Travel Files: Berlin

I’m adding a segment to my blog that I’m calling “Travel Files” and it will feature info on various countries and states that I’ve been to. I’m really excited for this because I love to travel and the first place I’m starting with is Germany! My blog is called Fraulein and Me after all.


Berlin is a city rich in history from its days as the capital of the the Kingdom of Prussia to the modern city, you could spend months in the actual city of Berlin and still not learn all of its history. I’ll try to spend more time on my experiences there more than history, since that can get pretty boring.

My beautiful picture
Reichstag Building

First things first: Berlin is pronounced burrr-lynn (as if you just got really cold and added the name Lynn to it). Germans really did put a lot of stress on the pronunciation.


If you’ve taken a world history class then you know what happened in Germany and much of Europe- it’s not a some huge secret that Germans are trying to keep from the rest of the world. World Wars 1 and 2 DESTROYED Germany.  Events of World War 1 of course led to the rise of Adolf Hitler and numerous atrocities and trust me when I say that the history of these events is everywhere- German culture won’t let you forget it. Markers of World War 2 history are on posts, billboards, education, in museums, on television-everywhere! This is of course a good thing as Germans don’t want to see their country go through all this again.

My beautiful picture

My input on all this:

There’s two things I want to talk about here: asking about the Holocaust and how Germany has dealt with its past in comparison to the United States.

If you’re in Germany and just having a conversation with a German friend or even just a tourist DO NOT bring up the Holocaust, concentration camps, Jews, Judaism, Palestine or anything related to the subject. I made the mistake of asking a question that I thought was simple and harmless and was shunned because of it. I asked if there are many Jews in Germany today and a friend of mine asked a German if they had ever been to any of the nearby concentration camps and immediately the person we asked walked away from us. Even though the history of this time is everywhere in Germany, it is seen as rude and impolite for a foreigner that doesn’t understand the remorse Germans feel about the issue to bring it up.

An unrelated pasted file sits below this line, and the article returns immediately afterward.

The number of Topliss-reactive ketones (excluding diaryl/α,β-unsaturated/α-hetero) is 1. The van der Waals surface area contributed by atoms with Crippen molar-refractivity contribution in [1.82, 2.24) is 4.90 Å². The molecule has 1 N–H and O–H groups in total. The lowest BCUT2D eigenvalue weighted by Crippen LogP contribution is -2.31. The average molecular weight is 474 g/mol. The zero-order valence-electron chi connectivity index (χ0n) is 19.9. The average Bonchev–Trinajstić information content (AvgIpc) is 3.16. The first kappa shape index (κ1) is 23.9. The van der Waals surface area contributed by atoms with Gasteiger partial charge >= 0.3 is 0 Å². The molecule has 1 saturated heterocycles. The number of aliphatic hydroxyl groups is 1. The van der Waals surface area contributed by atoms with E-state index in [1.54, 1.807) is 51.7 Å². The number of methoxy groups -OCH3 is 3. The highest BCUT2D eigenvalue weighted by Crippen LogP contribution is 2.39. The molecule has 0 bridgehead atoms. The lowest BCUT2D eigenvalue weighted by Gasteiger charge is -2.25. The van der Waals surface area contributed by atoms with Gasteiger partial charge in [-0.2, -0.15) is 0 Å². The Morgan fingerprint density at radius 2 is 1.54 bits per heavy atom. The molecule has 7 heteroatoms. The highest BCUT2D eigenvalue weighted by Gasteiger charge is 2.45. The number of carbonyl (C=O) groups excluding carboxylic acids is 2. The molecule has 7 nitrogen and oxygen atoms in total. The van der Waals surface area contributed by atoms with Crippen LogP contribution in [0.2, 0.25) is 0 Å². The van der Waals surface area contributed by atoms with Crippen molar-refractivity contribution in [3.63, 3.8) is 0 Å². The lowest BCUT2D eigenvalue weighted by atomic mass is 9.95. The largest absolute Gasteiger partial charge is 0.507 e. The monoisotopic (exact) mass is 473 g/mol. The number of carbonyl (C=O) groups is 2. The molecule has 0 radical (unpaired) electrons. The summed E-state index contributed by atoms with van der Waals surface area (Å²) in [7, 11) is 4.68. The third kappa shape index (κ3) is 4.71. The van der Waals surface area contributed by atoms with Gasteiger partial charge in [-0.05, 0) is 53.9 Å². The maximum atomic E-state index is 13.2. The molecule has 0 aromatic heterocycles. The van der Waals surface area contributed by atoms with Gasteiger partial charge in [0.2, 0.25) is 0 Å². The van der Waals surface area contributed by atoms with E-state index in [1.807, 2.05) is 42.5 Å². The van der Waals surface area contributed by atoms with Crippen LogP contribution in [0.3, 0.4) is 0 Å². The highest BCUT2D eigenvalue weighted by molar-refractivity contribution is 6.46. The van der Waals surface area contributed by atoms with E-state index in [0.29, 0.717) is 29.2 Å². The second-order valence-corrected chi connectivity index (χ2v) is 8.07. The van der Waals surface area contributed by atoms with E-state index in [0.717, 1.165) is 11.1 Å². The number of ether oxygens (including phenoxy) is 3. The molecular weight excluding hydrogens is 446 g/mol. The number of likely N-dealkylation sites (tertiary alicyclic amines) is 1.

My beautiful picture
Memorial to the Murdered Jews of Europe

Germans also have a term called vergangenheitsbewältigung, which seems like the world’s longest word but roughly translates to “coming to terms with the past.” This is describes the process the nation has used to learn from and move on from the past and it’s part of the reason why World War history is everywhere. To put this into perspective for my American readers we’ve had a number of atrocities in our country- decimation of our indigenous tribes, slavery, internment camps, issues with women’s rights, rights of the LGBT community, etc.., yet there has never been a national dialogue where we all come together and recognize that some really bad things happened in the past and instead of letting these things divide us and cause further hatred, we are going to work together to move on. Germany, on the other hand, has by creating “denazification” and working towards moving on from the past. Surely there are people in Germany who still have such beliefs, but unlike in the United States, just mentioning denial of the Holocaust in Germany is a potential crime.